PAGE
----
SELECTOR_PARAMETERS
                  Description: For sampling processes the SELECTOR PARAMETERS define
                  the input parameters for the process. Interval length in systematic
                  sampling means, that all packets that arrive in this interval are
                  selected. The spacing parameter defines the spacing in time or
               
               
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                  number of packets between the end of one sampling interval and the
                  start of the next succeeding interval.
               
                  Case n out of N:
                     - List of n sampling positions in an array of N positions
               
                  Case Systematic Time Based:
                     - Interval length (in usec), Spacing (in usec)
               
                  Case Systematic Position Based:
                     - Interval length(in packets), Spacing (in packets)
               
                  Case Probabilistic(with equal probability per packet):
                     - Sampling probability p
               
                  OPERATING_TIME
                  Description: The OPERATING_TIME parameter describes the start/stop
                  time of sampling process. List elements must not overlap. The start
                  time of the first element can be omitted, meaning ôfrom nowö. The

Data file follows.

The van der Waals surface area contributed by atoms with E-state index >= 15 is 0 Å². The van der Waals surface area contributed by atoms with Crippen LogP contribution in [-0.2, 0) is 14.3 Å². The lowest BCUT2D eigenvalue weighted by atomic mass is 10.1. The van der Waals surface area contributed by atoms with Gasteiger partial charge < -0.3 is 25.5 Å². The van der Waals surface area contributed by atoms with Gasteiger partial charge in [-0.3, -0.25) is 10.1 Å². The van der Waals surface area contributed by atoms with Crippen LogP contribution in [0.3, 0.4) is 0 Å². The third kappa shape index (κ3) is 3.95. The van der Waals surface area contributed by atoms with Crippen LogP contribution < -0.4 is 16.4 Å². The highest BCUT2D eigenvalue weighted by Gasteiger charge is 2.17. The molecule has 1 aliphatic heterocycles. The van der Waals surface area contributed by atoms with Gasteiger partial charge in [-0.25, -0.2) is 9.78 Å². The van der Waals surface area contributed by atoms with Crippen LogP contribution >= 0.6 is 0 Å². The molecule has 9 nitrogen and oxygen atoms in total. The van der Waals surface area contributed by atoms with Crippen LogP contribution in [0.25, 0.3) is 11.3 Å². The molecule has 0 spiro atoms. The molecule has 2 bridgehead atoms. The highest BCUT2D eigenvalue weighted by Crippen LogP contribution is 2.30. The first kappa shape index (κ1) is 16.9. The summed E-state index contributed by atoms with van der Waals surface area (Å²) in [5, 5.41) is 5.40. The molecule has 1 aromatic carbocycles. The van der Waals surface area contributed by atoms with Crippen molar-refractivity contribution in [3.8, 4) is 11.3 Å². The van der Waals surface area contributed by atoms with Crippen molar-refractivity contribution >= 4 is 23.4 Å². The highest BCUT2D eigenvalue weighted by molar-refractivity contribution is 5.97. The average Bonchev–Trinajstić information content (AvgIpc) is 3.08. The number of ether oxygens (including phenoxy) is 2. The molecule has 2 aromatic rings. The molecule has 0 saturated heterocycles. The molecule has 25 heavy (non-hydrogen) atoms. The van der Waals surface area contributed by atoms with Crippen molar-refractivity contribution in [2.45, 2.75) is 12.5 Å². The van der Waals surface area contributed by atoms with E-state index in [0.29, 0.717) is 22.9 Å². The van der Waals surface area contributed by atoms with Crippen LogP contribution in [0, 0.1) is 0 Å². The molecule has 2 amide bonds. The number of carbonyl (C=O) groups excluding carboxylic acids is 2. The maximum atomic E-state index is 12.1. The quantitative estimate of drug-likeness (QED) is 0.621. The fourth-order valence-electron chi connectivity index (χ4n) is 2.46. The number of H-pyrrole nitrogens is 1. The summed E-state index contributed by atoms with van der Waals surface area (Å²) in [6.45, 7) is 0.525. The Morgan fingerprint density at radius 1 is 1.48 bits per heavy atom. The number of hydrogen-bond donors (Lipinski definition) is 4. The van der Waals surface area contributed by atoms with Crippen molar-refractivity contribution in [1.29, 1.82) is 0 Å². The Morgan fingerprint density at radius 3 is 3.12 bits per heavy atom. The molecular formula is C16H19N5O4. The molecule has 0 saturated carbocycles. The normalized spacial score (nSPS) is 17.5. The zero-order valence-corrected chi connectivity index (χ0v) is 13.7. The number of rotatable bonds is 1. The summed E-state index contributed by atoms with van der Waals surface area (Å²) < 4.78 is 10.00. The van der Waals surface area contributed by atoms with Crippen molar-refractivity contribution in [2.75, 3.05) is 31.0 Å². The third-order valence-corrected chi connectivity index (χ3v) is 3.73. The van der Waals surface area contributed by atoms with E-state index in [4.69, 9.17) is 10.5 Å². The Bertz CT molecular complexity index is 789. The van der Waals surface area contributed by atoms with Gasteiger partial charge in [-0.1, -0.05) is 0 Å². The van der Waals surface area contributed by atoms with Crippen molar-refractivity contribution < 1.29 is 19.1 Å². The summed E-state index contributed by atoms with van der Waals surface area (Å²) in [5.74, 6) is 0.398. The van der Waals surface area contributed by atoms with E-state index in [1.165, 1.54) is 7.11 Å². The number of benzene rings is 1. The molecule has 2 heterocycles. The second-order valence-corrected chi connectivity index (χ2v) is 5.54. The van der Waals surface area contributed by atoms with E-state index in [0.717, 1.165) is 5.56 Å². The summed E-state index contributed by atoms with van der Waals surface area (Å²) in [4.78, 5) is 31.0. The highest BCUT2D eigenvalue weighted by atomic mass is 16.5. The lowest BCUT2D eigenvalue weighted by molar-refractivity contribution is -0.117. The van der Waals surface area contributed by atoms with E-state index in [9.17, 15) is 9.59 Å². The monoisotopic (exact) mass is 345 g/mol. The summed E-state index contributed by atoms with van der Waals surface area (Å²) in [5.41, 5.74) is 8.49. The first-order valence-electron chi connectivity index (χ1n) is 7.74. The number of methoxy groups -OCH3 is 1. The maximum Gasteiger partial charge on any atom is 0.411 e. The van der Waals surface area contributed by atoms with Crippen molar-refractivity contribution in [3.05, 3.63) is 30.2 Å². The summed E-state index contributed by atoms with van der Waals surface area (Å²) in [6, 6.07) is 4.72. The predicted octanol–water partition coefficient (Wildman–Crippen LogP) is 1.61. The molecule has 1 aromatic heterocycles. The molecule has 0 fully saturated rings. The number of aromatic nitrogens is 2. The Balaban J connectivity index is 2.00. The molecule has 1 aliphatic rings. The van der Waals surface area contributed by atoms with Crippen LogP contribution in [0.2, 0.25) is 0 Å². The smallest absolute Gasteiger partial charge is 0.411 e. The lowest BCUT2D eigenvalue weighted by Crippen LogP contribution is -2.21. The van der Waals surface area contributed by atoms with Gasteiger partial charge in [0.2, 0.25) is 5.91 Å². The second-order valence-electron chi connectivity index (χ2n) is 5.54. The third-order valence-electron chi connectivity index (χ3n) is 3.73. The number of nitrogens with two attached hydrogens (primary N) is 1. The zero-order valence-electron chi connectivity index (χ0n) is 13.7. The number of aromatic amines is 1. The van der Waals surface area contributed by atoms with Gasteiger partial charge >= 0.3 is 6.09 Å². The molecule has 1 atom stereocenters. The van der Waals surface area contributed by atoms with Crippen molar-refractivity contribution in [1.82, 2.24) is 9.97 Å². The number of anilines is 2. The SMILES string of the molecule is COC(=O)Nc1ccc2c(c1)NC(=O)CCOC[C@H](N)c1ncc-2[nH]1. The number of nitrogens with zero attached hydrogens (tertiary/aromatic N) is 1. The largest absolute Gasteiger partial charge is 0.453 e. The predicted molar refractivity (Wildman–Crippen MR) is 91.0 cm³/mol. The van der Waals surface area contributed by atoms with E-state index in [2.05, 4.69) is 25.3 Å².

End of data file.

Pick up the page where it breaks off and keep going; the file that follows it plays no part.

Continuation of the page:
end time of the last element can be omitted, meaning ôuntil sampler
                  is removedö.
                  Values: List of (Start time, End time)
               
                  ASSOCIATIONS
                  Description: The ASSOCIATIONS field describes the observation point
                  and the IPFIX processes to which the packet selector is associated.
                  The STREAM ID denotes the origin of the data stream that is input to
                  the selection function. It can be the observation point directly or
                  the ID of another selector. With this it is possible to define
                  combined schemes. If the STREAM ID contains IDs from other
                  selectors, one can derive the original observation point from the
                  selector definitions of these specified selectors.
               
                  Values: <STREAM ID, Metering process ID, Exporting process ID>
                  With STREAM ID: Observation point ID | List of SELECTOR_IDs
               
               
               8. Filtering
               
                  As pointed out in section 3, the main difference between sampling
                  and filtering is that filtering never depends on the temporal or
                  spatial position of packets. We introduce two classes of filters. In
                  the first one, the property can be directly derived by applying a
                  function on some bits of the packet, while in the second one the
                  property depends on router state or on the routerÆs reaction to a
                  particular packet.
                  The filters of the first class should be able to operate at full
                  line rate, while some of the ones of the second may need to be
                  preceded by a sampling function (e.g. because they involve access to
                  router state).
               
                  [Discussion needed on router-state based filtering]
               
               
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               8.1 Filtering operating directly on some of the packetÆs bits
               
                  These filters functionally operate as follow: